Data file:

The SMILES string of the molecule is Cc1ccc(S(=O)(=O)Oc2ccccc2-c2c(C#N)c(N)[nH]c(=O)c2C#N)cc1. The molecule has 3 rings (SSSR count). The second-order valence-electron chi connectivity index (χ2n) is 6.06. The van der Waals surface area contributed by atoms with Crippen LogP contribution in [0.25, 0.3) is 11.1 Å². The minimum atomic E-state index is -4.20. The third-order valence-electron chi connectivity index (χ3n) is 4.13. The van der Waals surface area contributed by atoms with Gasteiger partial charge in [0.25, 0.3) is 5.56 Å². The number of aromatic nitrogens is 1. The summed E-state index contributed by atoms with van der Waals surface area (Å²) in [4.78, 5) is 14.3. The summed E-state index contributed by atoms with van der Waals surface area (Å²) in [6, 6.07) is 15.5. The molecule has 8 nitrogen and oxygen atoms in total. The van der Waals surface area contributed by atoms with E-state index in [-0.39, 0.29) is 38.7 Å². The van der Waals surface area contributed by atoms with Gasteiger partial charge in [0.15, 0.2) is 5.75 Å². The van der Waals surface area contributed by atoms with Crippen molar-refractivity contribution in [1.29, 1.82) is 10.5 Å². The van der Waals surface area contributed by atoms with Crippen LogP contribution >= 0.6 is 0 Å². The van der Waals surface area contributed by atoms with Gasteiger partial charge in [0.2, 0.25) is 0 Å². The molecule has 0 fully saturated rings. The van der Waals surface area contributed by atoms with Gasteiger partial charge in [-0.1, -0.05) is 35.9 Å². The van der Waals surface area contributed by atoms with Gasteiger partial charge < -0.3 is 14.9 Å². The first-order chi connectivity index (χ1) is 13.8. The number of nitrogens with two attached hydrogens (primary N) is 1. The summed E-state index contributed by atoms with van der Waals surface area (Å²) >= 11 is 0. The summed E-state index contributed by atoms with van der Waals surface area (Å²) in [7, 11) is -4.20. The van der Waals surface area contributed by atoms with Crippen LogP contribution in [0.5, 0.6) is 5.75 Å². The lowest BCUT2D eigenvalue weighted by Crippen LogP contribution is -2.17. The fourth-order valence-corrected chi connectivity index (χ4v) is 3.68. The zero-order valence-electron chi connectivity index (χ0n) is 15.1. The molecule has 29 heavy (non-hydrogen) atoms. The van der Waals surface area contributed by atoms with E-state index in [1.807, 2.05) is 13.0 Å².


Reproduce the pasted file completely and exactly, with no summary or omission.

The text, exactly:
The SMILES string of the molecule is Cc1ccc(S(=O)(=O)Oc2ccccc2-c2c(C#N)c(N)[nH]c(=O)c2C#N)cc1. The molecule has 3 rings (SSSR count). The second-order valence-electron chi connectivity index (χ2n) is 6.06. The van der Waals surface area contributed by atoms with Crippen LogP contribution in [0.25, 0.3) is 11.1 Å². The minimum atomic E-state index is -4.20. The third-order valence-electron chi connectivity index (χ3n) is 4.13. The van der Waals surface area contributed by atoms with Gasteiger partial charge in [0.25, 0.3) is 5.56 Å². The number of aromatic nitrogens is 1. The summed E-state index contributed by atoms with van der Waals surface area (Å²) in [4.78, 5) is 14.3. The summed E-state index contributed by atoms with van der Waals surface area (Å²) in [6, 6.07) is 15.5. The molecule has 8 nitrogen and oxygen atoms in total. The van der Waals surface area contributed by atoms with E-state index in [-0.39, 0.29) is 38.7 Å². The van der Waals surface area contributed by atoms with Gasteiger partial charge in [0.15, 0.2) is 5.75 Å². The van der Waals surface area contributed by atoms with Crippen molar-refractivity contribution in [1.29, 1.82) is 10.5 Å². The van der Waals surface area contributed by atoms with Crippen LogP contribution >= 0.6 is 0 Å². The van der Waals surface area contributed by atoms with Gasteiger partial charge in [0.2, 0.25) is 0 Å². The molecule has 0 fully saturated rings. The van der Waals surface area contributed by atoms with Gasteiger partial charge in [-0.1, -0.05) is 35.9 Å². The van der Waals surface area contributed by atoms with Gasteiger partial charge < -0.3 is 14.9 Å². The first-order chi connectivity index (χ1) is 13.8. The number of nitrogens with two attached hydrogens (primary N) is 1. The summed E-state index contributed by atoms with van der Waals surface area (Å²) >= 11 is 0. The summed E-state index contributed by atoms with van der Waals surface area (Å²) in [7, 11) is -4.20. The van der Waals surface area contributed by atoms with Crippen LogP contribution in [0.5, 0.6) is 5.75 Å². The lowest BCUT2D eigenvalue weighted by Crippen LogP contribution is -2.17. The fourth-order valence-corrected chi connectivity index (χ4v) is 3.68. The zero-order valence-electron chi connectivity index (χ0n) is 15.1. The molecule has 29 heavy (non-hydrogen) atoms. The van der Waals surface area contributed by atoms with E-state index in [1.807, 2.05) is 13.0 Å².